Concerns about student enrollment and institutional prestige have also had an impact upon colleges and universities. In the 1970s and 1980s the number of traditional-age students declined. As a result some colleges had to compete aggressively to attract enough students to survive this downturn in the number of traditional high school graduates. One of the methods employed to successfully compete was to offer campus-based financial aid to induce students to enroll. Later, more campuses started to use financial aid offers to compete for top students in order to enhance their prestige. Not surprisingly, many prospective students have demonstrated that they are responsive to financial aid offers. If some students are offered enough financial aid they will choose one college over another. Such financial aid competition has altered the college choice process. Many traditional-age students, and their parents, have become accustomed to the idea that they should receive financial aid, even if their families are wealthy and can afford to pay the full costs of going to college. There is a growing sense on the part of all parents that some sort of financial aid is an entitlement. This places ever greater pressure on colleges and universities to offer merit-based financial aid to prospective students.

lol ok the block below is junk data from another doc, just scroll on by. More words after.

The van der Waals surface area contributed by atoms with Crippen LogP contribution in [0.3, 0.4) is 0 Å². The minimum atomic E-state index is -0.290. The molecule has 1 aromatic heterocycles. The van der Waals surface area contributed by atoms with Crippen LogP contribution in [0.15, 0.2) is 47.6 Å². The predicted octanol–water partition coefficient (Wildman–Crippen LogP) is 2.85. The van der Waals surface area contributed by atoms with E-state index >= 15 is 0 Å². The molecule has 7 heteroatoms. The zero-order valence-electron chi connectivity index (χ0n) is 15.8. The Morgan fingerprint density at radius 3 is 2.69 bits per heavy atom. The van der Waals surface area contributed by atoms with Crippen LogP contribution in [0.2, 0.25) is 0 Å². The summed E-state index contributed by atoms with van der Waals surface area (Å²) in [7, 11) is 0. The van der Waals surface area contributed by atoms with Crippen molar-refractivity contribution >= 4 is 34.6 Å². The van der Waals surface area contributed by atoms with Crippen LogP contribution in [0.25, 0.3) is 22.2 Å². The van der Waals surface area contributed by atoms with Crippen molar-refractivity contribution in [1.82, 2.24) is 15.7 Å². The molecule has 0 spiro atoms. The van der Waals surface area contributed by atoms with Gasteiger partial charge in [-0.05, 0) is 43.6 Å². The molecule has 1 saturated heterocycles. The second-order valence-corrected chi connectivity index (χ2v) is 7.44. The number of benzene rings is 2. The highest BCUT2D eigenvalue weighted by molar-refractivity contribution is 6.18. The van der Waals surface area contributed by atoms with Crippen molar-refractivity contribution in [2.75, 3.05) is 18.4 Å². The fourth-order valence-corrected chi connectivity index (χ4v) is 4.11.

As colleges and universities have invested more and more money in merit-based financial aid, the amount of need-based financial aid available to low-income students has not kept up with rising costs of college attendance. As a result of these trends, financial aid trends have also become part of the debate about access, equity, and excellence. Some educators and public policymakers assert that students who earn good grades should be rewarded with scholarships. Others point out that more students from more affluent families are more likely to earn good grades and as a result get more scholarships, while lower-income students who lack many societal and educational advantages receive fewer scholarships. Critics of merit aid trends argue that these developments only accentuate inequities existing in American society.